My Child Suffers From Epilepsy: What Disability Tax Credits are Available?

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February 13, 2015 by dccinc

Epilepsy takes many forms, and because of this there is no concrete answer to whether or not a child with epilepsy will be eligible for the Disability Tax Credit. However, there are many cases in which it does apply – and understanding whether or not this is the case in your particular situation is important.

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What You Need to Know About Epilepsy

Many people have seen signs or messages in movies, video games, theaters or amusement parks that warn people with epilepsy that the following video or situations could cause a seizure. However, not many people truly understand the basis of this disorder. Epilepsy is not only caused by flickering lights – and some people have far more triggers than others.
Typically diagnosed as a young child or senior citizen, epilepsy can have prolonged effects than can affect the daily life activities of the person affected. Epilepsy is a disorder in the brain that causes the “electric system” to bring on seizures. These seizures can last from a few seconds to a few minutes, and render the person unable to move and/or respond to stimuli appropriately. In some cases, the person may lose consciousness.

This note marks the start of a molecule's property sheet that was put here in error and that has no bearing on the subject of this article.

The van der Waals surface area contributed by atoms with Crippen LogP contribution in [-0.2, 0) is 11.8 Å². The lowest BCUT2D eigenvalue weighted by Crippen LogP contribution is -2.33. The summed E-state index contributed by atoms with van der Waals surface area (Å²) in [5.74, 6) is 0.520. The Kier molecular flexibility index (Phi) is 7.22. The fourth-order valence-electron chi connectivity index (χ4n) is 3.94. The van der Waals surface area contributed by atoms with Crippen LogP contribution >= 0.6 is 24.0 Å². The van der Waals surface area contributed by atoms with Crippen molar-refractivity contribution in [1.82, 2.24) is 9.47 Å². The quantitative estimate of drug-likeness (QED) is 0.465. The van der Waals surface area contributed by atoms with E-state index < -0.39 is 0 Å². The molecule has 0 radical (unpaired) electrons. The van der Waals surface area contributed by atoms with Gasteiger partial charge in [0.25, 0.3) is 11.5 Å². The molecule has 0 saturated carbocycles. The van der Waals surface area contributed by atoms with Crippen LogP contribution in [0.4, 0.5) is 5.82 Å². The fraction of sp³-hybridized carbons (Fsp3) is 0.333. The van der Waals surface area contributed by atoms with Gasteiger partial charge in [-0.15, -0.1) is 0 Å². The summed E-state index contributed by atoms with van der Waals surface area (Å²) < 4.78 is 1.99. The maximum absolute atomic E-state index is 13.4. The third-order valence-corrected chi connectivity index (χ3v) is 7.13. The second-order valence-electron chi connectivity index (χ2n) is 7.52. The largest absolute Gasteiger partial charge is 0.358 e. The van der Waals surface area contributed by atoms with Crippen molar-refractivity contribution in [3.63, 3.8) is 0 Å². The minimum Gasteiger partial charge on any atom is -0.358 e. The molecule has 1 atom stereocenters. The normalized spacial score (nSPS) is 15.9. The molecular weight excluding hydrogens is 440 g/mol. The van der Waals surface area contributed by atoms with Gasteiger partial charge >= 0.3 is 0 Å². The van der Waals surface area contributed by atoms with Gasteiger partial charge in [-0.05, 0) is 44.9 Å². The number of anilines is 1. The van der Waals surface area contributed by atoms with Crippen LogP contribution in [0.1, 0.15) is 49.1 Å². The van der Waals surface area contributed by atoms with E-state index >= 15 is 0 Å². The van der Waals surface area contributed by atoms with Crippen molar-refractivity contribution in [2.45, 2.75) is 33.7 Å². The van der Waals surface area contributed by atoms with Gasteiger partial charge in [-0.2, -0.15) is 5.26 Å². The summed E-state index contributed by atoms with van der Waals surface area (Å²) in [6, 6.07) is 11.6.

Throughout Canada, it is estimated that 0.6% of the population is diagnosed with epilepsy, with an average of 42 new cases per day. For the most part, the cause of epileptic seizures is unknown, but can be caused by brain tumours, strokes, complications in delivery and alcohol poisoning among other things.
For some children diagnosed with epilepsy, they will grow out of the disorder and stop having seizures. For others, however, their symptoms remain severe, and they continue with epileptic seizures for prolonged periods. In these cases, the parents may be eligible for the Child Disability Tax Credit.

Disability Tax Credits for Epilepsy

Epilepsy is a fairly common disorder in Canada, but a large proportion of people with epilepsy can live fairly normal lives. However, some people with epilepsy do need to change their lives drastically – or the lives of their children – in an effort to avoid and minimize the risks and impacts of seizures. In these cases, the Disability Tax Credit may be available.
The Canadian Revenue Agency (CRA) requires the following to be true in order to be eligible for a Disability Tax Credit:

  • You must have a severe mental or physical impairment.
  • The impairment must affect you 90% or more of the time.
  • The impairment must be prolonged (lasting for more than 12 months).
  • A medical practitioner must certify that the above is true.

As a general rule, children with Benign Rolandic Epilepsy (BREC) or absence seizures are not usually eligible, unless they also have a severe and prolonged physical or mental impairment concurrently. In addition, the child needs to firstly be eligible for the Canada Child Tax Benefit (CCTB). For more information regarding the CCTB, please see the CRA website.

You can also read our guide about child disability tax credit